### From Strings to Superstrings

The particles known in nature are classified according to their spin into bosons (integer spin) or fermions (odd half integer spin). The former are the ones that carry forces, for example, the photon, which carries electromagnetic force, the gluon, which carries the strong nuclear force, and the graviton, which carries gravitational force. The latter make up the matter we are made of, like the electron or the quark. The original String Theory only described particles that were bosons, hence Bosonic String Theory. It did not describe Fermions. So quarks and electrons, for instance, were not included in Bosonic String Theory.

By introducing Supersymmetry to Bosonic String Theory, we can obtain a new theory that describes both the forces and the matter which make up the Universe. This is the theory of superstrings. There are three different superstring theories which make sense, i.e. display no mathematical inconsistencies. In two of them the fundamental object is a closed string, while in the third, open strings are the building blocks. Furthermore, mixing the best features of the bosonic string and the superstring, we can create two other consistent theories of strings, Heterotic String Theories.

However, this abundance of theories of strings was a puzzle: If we are searching for the theory of everything, to have five of them is an embarrassment of riches! Fortunately, M-theory came to save us.

### Extra Dimensions

One of the most remarkable predictions of String Theory is that space-time has ten dimensions! At first sight, this may be seen as a reason to dismiss the theory altogether, as we obviously have only three dimensions of space and one of time. However, if we assume that six of these dimensions are curled up very tightly, then we may never be aware of their existence. Furthermore, having these so-called compact dimensions is very beneficial if String Theory is to describe a Theory of Everything. The idea is that degrees of freedom like the electric charge of an electron will then arise simply as motion in the extra compact directions! The principle that compact dimensions may lead to unifying theories is not new, but dates from the 1920's, since the theory of Kaluza and Klein. In a sense, String Theory is the ultimate Kaluza-Klein theory.

For simplicity, it is usually assumed that the extra dimensions are wrapped up on six circles. For realistic results they are treated as being wrapped up on mathematical elaborations known as Calabi-Yau Manifolds and Orbifolds.

### M-Theory

Apart from the fact that instead of one there are five different, healthy theories of strings (three superstrings and two heterotic strings) there was another difficulty in studying these theories: we did not have tools to explore the theory over all possible values of the parameters in the theory. Each theory was like a large planet of which we only knew a small island somewhere on the planet. But over the last four years, techniques were developed to explore the theories more thoroughly, in other words, to travel around the seas in each of those planets and find new islands. And only then it was realized that those five string theories are actually islands on the same planet, not different ones! Thus there is an underlying theory of which all string theories are only different aspects. This was called M-theory. The M might stand for Mother of all theories or Mystery, because the planet we call M-theory is still largely unexplored.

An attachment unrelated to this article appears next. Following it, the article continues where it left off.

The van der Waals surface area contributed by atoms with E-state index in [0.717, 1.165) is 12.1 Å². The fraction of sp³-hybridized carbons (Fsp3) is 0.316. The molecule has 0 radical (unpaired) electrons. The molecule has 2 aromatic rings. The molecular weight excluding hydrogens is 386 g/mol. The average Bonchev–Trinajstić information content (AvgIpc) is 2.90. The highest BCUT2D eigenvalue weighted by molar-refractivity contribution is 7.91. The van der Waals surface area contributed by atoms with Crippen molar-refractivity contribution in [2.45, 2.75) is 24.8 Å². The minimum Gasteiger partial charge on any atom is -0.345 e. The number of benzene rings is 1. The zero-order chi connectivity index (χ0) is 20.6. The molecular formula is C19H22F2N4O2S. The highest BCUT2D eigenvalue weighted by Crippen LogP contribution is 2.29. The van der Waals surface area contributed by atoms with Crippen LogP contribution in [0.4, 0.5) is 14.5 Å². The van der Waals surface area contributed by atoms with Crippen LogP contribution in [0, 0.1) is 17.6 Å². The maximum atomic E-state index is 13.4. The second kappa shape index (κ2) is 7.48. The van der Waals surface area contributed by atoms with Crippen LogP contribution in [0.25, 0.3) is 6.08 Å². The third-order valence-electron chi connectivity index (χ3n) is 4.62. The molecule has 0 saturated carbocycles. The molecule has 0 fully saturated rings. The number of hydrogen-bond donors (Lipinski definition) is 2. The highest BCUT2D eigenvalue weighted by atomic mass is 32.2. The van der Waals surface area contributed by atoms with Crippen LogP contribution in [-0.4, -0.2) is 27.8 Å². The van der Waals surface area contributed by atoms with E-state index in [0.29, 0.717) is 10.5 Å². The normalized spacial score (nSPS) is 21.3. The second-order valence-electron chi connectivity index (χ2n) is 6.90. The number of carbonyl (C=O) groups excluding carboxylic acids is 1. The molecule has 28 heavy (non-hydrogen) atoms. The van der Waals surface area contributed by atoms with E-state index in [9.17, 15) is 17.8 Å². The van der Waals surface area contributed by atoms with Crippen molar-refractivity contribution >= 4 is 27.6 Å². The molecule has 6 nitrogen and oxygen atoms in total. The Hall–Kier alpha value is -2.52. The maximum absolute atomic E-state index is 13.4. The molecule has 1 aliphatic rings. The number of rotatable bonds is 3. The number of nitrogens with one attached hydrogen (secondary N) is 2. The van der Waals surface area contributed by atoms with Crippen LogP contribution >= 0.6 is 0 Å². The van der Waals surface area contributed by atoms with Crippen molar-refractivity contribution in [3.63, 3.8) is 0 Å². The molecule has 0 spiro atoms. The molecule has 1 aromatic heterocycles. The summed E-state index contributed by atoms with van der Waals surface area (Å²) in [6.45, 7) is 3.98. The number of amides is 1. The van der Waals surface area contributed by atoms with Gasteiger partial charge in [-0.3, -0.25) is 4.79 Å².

There is still a third possibility for the M in M-theory. One of the islands that was found on the M-theory planet corresponds to a theory that lives not in 10 but in 11 dimensions. This seems to be telling us that M-theory should be viewed as an 11 dimensional theory that looks 10 dimensional at some points in its space of parameters. Such a theory could have as a fundamental object a Membrane, as opposed to a string. Like a drinking straw seen at a distance, the membranes would look like strings when we curl the 11th dimension into a small circle.

### Black Holes in M-Theory

Black Holes have been studied for many years as configurations of spacetime in General Relativity, corresponding to very strong gravitational fields. But since we cannot build a consistent quantum theory from GR, several puzzles were raised concerning the microscopic physics of black holes. One of the most intriguing was related to the entropy of Black Holes. In thermodynamics, entropy is the quantity that measures the number of states of a system that look the same. A very untidy room has a large entropy, since one can move something on the floor from one side of the room to the other and no one will notice because of the mess - they are equivalent states. In a very tidy room, if you change anything it will be noticeable, since everything has its own place. So we associate entropy to disorder. Black Holes have a huge disorder. However, no one knew what the states associated to the entropy of the black hole were. The last four years brought great excitement in this area. Similar techniques to the ones used to find the islands of M-theory, allowed us to explain exactly what states correspond to the disorder of some black holes, and to explain using fundamental theory the thermodynamic properties that had been deduced previously using less direct arguments.